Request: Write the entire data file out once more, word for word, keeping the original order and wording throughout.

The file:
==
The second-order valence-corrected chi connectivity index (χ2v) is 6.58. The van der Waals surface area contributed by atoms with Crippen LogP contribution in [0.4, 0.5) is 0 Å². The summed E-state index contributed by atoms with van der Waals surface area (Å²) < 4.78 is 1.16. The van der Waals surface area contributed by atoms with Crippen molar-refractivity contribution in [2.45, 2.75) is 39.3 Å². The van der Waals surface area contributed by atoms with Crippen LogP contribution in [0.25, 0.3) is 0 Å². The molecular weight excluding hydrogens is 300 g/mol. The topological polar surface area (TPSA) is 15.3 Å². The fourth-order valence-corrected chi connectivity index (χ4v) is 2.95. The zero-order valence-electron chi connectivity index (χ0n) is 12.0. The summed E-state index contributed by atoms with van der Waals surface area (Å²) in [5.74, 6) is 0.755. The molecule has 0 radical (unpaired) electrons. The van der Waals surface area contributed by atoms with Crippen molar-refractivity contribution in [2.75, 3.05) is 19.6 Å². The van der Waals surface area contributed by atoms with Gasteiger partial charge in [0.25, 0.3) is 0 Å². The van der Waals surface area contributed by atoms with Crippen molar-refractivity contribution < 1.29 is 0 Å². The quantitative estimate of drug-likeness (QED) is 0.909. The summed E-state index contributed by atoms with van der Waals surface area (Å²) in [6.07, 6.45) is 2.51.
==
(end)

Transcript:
The second-order valence-corrected chi connectivity index (χ2v) is 6.58. The van der Waals surface area contributed by atoms with Crippen LogP contribution in [0.4, 0.5) is 0 Å². The summed E-state index contributed by atoms with van der Waals surface area (Å²) < 4.78 is 1.16. The van der Waals surface area contributed by atoms with Crippen molar-refractivity contribution in [2.45, 2.75) is 39.3 Å². The van der Waals surface area contributed by atoms with Crippen LogP contribution in [0.25, 0.3) is 0 Å². The molecular weight excluding hydrogens is 300 g/mol. The topological polar surface area (TPSA) is 15.3 Å². The fourth-order valence-corrected chi connectivity index (χ4v) is 2.95. The zero-order valence-electron chi connectivity index (χ0n) is 12.0. The summed E-state index contributed by atoms with van der Waals surface area (Å²) in [5.74, 6) is 0.755. The molecule has 0 radical (unpaired) electrons. The van der Waals surface area contributed by atoms with Crippen molar-refractivity contribution in [2.75, 3.05) is 19.6 Å². The van der Waals surface area contributed by atoms with Gasteiger partial charge in [0.25, 0.3) is 0 Å². The van der Waals surface area contributed by atoms with Crippen molar-refractivity contribution < 1.29 is 0 Å². The quantitative estimate of drug-likeness (QED) is 0.909. The summed E-state index contributed by atoms with van der Waals surface area (Å²) in [6.07, 6.45) is 2.51.